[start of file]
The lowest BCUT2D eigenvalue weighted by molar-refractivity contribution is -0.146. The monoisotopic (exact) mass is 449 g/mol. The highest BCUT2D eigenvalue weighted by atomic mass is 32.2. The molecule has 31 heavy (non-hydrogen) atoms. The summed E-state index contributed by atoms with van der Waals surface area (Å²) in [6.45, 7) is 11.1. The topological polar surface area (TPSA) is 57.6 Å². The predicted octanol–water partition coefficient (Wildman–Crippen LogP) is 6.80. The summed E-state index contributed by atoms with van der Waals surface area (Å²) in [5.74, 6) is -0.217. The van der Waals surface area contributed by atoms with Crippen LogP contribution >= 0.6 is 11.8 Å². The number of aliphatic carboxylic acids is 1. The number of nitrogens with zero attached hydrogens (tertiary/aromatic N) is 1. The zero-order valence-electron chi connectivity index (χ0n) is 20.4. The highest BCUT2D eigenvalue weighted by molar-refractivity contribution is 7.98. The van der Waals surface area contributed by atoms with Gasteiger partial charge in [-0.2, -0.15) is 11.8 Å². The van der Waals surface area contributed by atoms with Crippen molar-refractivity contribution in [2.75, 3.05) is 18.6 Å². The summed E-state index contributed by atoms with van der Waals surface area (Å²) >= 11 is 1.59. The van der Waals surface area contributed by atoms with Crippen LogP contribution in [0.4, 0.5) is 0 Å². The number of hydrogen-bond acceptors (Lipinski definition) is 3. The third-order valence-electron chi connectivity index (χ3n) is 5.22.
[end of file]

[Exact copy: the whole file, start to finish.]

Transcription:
The lowest BCUT2D eigenvalue weighted by molar-refractivity contribution is -0.146. The monoisotopic (exact) mass is 449 g/mol. The highest BCUT2D eigenvalue weighted by atomic mass is 32.2. The molecule has 31 heavy (non-hydrogen) atoms. The summed E-state index contributed by atoms with van der Waals surface area (Å²) in [6.45, 7) is 11.1. The topological polar surface area (TPSA) is 57.6 Å². The predicted octanol–water partition coefficient (Wildman–Crippen LogP) is 6.80. The summed E-state index contributed by atoms with van der Waals surface area (Å²) in [5.74, 6) is -0.217. The van der Waals surface area contributed by atoms with Crippen LogP contribution >= 0.6 is 11.8 Å². The number of aliphatic carboxylic acids is 1. The number of nitrogens with zero attached hydrogens (tertiary/aromatic N) is 1. The zero-order valence-electron chi connectivity index (χ0n) is 20.4. The highest BCUT2D eigenvalue weighted by molar-refractivity contribution is 7.98. The van der Waals surface area contributed by atoms with Gasteiger partial charge in [-0.2, -0.15) is 11.8 Å². The van der Waals surface area contributed by atoms with Crippen molar-refractivity contribution in [2.75, 3.05) is 18.6 Å². The summed E-state index contributed by atoms with van der Waals surface area (Å²) >= 11 is 1.59. The van der Waals surface area contributed by atoms with Crippen LogP contribution in [0.4, 0.5) is 0 Å². The number of hydrogen-bond acceptors (Lipinski definition) is 3. The third-order valence-electron chi connectivity index (χ3n) is 5.22.